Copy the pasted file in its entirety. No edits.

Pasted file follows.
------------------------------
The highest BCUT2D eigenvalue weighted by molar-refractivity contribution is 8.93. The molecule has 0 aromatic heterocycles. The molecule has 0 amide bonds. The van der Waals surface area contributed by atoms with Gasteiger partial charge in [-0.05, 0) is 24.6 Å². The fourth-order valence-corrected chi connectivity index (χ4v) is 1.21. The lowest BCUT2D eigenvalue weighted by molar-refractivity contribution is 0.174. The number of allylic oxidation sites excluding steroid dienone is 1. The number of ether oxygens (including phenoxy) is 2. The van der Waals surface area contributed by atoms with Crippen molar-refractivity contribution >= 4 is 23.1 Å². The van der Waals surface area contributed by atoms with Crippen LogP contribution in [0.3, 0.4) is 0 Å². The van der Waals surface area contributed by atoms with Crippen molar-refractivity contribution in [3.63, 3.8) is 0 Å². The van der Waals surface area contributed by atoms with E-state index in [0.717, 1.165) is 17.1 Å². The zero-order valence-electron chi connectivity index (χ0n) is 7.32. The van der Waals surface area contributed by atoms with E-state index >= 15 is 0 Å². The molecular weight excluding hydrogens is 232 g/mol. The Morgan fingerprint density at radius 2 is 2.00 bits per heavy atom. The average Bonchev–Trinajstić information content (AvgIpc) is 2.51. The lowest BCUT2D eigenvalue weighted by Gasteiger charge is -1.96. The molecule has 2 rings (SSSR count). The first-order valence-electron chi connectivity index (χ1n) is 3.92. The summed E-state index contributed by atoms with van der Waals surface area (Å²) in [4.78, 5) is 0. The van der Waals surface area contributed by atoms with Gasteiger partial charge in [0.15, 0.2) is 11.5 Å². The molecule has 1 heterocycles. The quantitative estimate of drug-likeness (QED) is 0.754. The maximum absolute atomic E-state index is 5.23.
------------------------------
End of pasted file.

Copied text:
The highest BCUT2D eigenvalue weighted by molar-refractivity contribution is 8.93. The molecule has 0 aromatic heterocycles. The molecule has 0 amide bonds. The van der Waals surface area contributed by atoms with Gasteiger partial charge in [-0.05, 0) is 24.6 Å². The fourth-order valence-corrected chi connectivity index (χ4v) is 1.21. The lowest BCUT2D eigenvalue weighted by molar-refractivity contribution is 0.174. The number of allylic oxidation sites excluding steroid dienone is 1. The number of ether oxygens (including phenoxy) is 2. The van der Waals surface area contributed by atoms with Crippen molar-refractivity contribution >= 4 is 23.1 Å². The van der Waals surface area contributed by atoms with Crippen LogP contribution in [0.3, 0.4) is 0 Å². The van der Waals surface area contributed by atoms with Crippen molar-refractivity contribution in [3.63, 3.8) is 0 Å². The van der Waals surface area contributed by atoms with E-state index in [0.717, 1.165) is 17.1 Å². The zero-order valence-electron chi connectivity index (χ0n) is 7.32. The van der Waals surface area contributed by atoms with E-state index >= 15 is 0 Å². The molecular weight excluding hydrogens is 232 g/mol. The Morgan fingerprint density at radius 2 is 2.00 bits per heavy atom. The average Bonchev–Trinajstić information content (AvgIpc) is 2.51. The lowest BCUT2D eigenvalue weighted by Gasteiger charge is -1.96. The molecule has 2 rings (SSSR count). The first-order valence-electron chi connectivity index (χ1n) is 3.92. The summed E-state index contributed by atoms with van der Waals surface area (Å²) in [4.78, 5) is 0. The van der Waals surface area contributed by atoms with Gasteiger partial charge in [0.15, 0.2) is 11.5 Å². The molecule has 1 heterocycles. The quantitative estimate of drug-likeness (QED) is 0.754. The maximum absolute atomic E-state index is 5.23.